Saturday, June 8, 2013

Giving Up and Moving On: DNFs in Spring 2013

Hello again everyone. A lot has happened since my last post. The semester ended, summer started, and I graduated from college. That's right everyone, I now officially have my BA in English, so that makes me qualified for... something. I don't know. Actually, I'm still unemployed. Like I said, BA in English.
Anyway, before I tell you about my summer reading, I want to catch you all up on what I read for classes last semester. And, since I'm too lazy to write a real review still enjoying my vacation, I thought I'd start out with the books I didn't read. (That's right, even we high-and-mighty English majors skip out on our assigned reading every now and then. Just don't tell my professors.) So, without further ado, here's the list of books I was supposed to read this semester but just couldn't finish.

North and South - Elizabeth Gaskell
I really had good intentions with this one. It was assigned for a British novels class I was taking, and I honestly enjoyed most of the books we read. Besides, I'd heard that it was about the working class and had a strong female protagonist. It sounds like exactly the kind of book I'd love, right? Yeah, well, about that. First of all, the structure is pretty awful. Admittedly, this is partially because it was originally serialized. Gaskell had to meet certain guidelines, so I don't blame her entirely, but it's still a pretty awkwardly-paced book. Secondly, the characters just aren't as good as Austen's or even Bronte's. Thirdly, the romance is completely unbelievable and feels contrived. Lastly, at this point in the semester I was really tired of books that focus on compromise. The whole book is a compromise between North and South, labor and the masters, poverty and wealth, etc. Just for once I'd like to read a British novel that doesn't end with "I think we all learned a valuable lesson about first impressions and compromise," especially when it comes to working conditions for the working poor, and especially when that compromise means that no-one really has to change in any meaningful way. I love that Gaskell tackled issues like industrialization and working conditions. I just wish she had actually committed to it instead of only going halfway.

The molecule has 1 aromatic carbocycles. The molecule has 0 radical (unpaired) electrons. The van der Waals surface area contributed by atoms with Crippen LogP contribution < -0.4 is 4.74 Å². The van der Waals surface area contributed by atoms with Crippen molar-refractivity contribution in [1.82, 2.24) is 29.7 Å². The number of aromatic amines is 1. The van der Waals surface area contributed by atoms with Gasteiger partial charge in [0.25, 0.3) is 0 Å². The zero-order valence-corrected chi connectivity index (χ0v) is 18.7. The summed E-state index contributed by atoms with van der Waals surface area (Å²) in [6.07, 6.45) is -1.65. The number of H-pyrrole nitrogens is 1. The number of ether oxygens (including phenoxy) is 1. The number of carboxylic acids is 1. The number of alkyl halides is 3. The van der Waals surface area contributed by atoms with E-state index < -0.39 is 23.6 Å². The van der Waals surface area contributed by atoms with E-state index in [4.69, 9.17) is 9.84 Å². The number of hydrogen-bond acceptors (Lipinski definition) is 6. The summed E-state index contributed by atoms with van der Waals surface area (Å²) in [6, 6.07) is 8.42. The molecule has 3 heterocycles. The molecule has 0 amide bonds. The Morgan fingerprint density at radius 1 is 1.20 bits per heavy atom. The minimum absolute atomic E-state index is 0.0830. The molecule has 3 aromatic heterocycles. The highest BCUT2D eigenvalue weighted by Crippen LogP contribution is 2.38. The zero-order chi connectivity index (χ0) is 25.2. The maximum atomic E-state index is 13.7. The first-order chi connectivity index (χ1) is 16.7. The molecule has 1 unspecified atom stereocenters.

Reasons for Leaving: bad pacing, mediocre writing, flat characters, annoying plot.
Likelihood of Resuming Someday: Maybe when I haven't just finished four better similar novels.

Great Expectations - Charles Dickens
This book was also for that British novels class. (I promise I'm usually a better student than this.) I'd always assumed that the people whom I'd heard complaining about Dickens were just not classics lovers. Surely I would be different. After all, my favorite books include The Odyssey and Persuasion. Well, I managed to get about five chapters into this one before wanting to stab my eyes out with a rusty metal file. After that, I refused to read any further, and relied on Sparknotes for everything except the last few pages. Seriously, how on earth is Dickens so popular? Like, what kind of bookish crack is the literary world on that makes people want to read this? I don't know, but I will try everything in my power to never read another Dickens novel again for as long as I live.
Reasons for Leaving: boring, bland, torturous writing. I thought I was actually going to die.
Likelihood of Resuming Someday: Never again, oh goodness please no.

The Song of Roland - Anonymous